Read more on Celebrity Balla
 
14 killed in Honduras bus crash
Tegucigalpa, Nov 1 (IANS) At least 14 people were killed and scores injured when a bus carrying them plunged into a ravine in western Honduras, media reports said Friday. The accident, which occurred early in the day...
Read more on Politics Balla
 
US urges peaceful transition of power in Burkina Faso
Washington, Nov 1 (IANS) The US Friday called for a "peaceful" transition of power in Burkina Faso, but refused to label the military's take-over as a coup. "We underscored our commitment to peaceful transitions of...
Read more on Politics Balla
 
'Interstellar' about bonds of love: Jessica Chastain
Los Angeles, Nov 1 (IANS) Actress Jessica Chastain says that her forthcoming science fiction "Interstellar" is also about fathers and the bonds of love. In the movie, she plays Matthew McConaughey's character's...
Read more on Celebrity Balla
 
Chinese unmanned lunar orbiter returns home
Beijing, Nov 1 (IANS) China succeeded Saturday in the world's first mission to the Moon and back, becoming the third nation to do so after the former Soviet Union and the US. The test lunar orbiter, nicknamed "Xiaofei...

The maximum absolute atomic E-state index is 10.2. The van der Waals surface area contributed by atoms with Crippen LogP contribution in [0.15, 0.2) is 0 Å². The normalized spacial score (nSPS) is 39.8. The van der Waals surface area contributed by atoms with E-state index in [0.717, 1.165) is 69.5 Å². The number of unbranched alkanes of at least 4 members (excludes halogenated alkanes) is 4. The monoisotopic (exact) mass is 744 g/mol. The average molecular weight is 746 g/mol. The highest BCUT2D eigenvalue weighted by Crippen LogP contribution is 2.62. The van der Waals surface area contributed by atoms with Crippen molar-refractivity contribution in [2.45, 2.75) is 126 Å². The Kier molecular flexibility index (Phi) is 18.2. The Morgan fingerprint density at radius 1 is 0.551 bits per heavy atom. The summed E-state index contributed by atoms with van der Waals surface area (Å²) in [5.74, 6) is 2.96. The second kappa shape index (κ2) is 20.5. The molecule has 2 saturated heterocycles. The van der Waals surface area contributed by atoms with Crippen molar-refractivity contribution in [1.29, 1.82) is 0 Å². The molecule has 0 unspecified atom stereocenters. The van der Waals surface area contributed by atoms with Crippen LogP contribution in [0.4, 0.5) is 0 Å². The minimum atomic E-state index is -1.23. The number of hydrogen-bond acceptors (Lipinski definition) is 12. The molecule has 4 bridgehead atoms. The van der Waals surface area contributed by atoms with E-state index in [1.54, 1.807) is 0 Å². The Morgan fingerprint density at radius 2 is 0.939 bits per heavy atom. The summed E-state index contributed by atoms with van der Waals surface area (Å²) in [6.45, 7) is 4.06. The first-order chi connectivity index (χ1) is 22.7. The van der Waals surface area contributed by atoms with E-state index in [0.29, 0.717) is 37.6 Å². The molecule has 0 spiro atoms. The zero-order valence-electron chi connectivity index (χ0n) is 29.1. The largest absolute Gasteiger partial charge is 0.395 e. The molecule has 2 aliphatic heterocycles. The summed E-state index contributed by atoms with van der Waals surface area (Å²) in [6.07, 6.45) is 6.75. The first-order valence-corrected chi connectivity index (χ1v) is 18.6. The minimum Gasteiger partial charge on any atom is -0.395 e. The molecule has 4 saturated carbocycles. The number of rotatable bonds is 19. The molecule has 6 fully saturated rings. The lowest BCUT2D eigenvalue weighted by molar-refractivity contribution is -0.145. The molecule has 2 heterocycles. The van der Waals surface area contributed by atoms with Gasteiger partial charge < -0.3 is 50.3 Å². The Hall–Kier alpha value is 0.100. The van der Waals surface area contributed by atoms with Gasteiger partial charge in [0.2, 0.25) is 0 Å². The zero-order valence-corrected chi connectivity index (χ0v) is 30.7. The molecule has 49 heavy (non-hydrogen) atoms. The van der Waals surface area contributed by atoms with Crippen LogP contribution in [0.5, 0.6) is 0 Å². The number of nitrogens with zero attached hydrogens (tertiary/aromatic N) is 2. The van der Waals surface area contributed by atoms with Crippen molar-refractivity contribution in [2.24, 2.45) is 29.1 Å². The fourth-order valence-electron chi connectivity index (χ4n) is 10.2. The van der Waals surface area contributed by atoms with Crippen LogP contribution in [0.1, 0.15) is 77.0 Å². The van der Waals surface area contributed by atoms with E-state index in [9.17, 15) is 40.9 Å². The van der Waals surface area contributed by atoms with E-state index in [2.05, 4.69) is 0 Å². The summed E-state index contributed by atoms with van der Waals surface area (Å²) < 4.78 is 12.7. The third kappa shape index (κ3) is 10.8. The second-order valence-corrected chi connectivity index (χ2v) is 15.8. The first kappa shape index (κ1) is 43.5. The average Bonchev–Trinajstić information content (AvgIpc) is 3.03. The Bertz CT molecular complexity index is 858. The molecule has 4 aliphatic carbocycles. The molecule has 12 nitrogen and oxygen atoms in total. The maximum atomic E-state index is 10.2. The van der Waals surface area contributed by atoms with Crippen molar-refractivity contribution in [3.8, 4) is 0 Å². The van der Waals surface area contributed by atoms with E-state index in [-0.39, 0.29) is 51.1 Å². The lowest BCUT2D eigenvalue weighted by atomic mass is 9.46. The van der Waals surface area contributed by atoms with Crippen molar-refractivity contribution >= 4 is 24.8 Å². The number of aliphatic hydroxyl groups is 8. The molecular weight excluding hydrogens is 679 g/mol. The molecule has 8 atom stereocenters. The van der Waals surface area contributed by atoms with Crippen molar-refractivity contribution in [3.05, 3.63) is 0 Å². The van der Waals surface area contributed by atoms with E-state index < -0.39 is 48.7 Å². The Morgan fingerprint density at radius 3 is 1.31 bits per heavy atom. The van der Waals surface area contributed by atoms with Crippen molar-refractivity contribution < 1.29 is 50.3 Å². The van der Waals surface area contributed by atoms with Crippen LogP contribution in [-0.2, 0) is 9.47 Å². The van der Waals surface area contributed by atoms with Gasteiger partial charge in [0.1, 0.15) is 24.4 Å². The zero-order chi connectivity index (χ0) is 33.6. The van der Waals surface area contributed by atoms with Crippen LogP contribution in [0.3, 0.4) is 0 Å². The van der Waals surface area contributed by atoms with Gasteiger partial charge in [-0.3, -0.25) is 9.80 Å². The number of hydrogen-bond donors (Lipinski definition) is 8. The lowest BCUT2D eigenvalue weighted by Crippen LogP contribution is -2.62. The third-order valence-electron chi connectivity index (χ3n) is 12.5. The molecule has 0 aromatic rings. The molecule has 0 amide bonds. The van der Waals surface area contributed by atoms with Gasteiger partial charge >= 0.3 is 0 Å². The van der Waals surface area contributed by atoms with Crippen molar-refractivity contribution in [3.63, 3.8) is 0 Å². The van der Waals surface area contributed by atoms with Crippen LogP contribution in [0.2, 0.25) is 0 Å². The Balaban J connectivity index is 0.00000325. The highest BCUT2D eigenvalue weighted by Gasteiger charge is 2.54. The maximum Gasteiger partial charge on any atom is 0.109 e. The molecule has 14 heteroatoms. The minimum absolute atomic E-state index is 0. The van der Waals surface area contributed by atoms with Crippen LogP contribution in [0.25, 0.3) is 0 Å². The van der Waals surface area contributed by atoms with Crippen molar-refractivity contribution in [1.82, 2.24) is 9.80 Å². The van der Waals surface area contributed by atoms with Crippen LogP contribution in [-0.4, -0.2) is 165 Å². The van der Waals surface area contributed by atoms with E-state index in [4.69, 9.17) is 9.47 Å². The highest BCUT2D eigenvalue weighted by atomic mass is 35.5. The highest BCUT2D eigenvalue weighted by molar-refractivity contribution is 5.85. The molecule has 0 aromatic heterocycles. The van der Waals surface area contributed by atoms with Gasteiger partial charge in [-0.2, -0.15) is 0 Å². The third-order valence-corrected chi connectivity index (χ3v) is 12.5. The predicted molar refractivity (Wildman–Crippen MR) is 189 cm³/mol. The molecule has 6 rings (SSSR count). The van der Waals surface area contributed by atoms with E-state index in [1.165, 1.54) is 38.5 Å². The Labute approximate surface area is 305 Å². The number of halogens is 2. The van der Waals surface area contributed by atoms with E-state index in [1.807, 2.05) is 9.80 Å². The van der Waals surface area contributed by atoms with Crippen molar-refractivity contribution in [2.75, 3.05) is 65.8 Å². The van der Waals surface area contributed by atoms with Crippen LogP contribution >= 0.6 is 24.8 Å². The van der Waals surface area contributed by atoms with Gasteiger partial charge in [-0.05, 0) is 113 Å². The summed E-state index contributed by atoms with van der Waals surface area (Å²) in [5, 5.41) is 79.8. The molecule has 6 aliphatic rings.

Read more on Business Balla
 
Avril Lavigne feels 'a bit lost'
Avril Lavigne feels ''a bit lost'' amid rumors her marriage to Chad Kroeger is on the rocks. The 'Here's to Never Growing Up' singer, who recently celebrated her 30th birthday without her husband, reportedly thinks her...
Read more on Celebrity Balla
 
Scott Disick is battling severe anxiety
Scott Disick admits his anxiety makes him ''literally want to jump out of my skin.'' The 31-year-old reality TV star - whose longtime girlfriend Kourtney Kardashian is set to give birth to their third child in December...
Read more on Celebrity Balla
 
Demi Lovato wants to be 'sexier' this Halloween
Demi Lovato says working out has boosted her confidence. The 22-year-old singer, who sought treatment for a number of issues, including an eating disorder, in rehab in late 2010, is planning to wear a ''sexier''...
Read more on Celebrity Balla
 
Usher's son is his toughest critic
Usher's son doesn't think he's a great singer. The 'She Came To Give It To You' hitmaker admits his youngest child, Nayvid, five, is very critical of his performances. The 36-year-old star said: ''He doesn't care about...
Read more on Celebrity Balla
 
Rogen may star in Steve Jobs biopic
Los Angeles, Nov 1 (IANS) Actor Seth Rogen is reportedly in talks with Sony studio to star as Apple co-founder Steve Wozniak in their upcoming Steve Jobs biopic. "Zero Dark Thirty" star Jessica Chastain is also being...
Read more on Celebrity Balla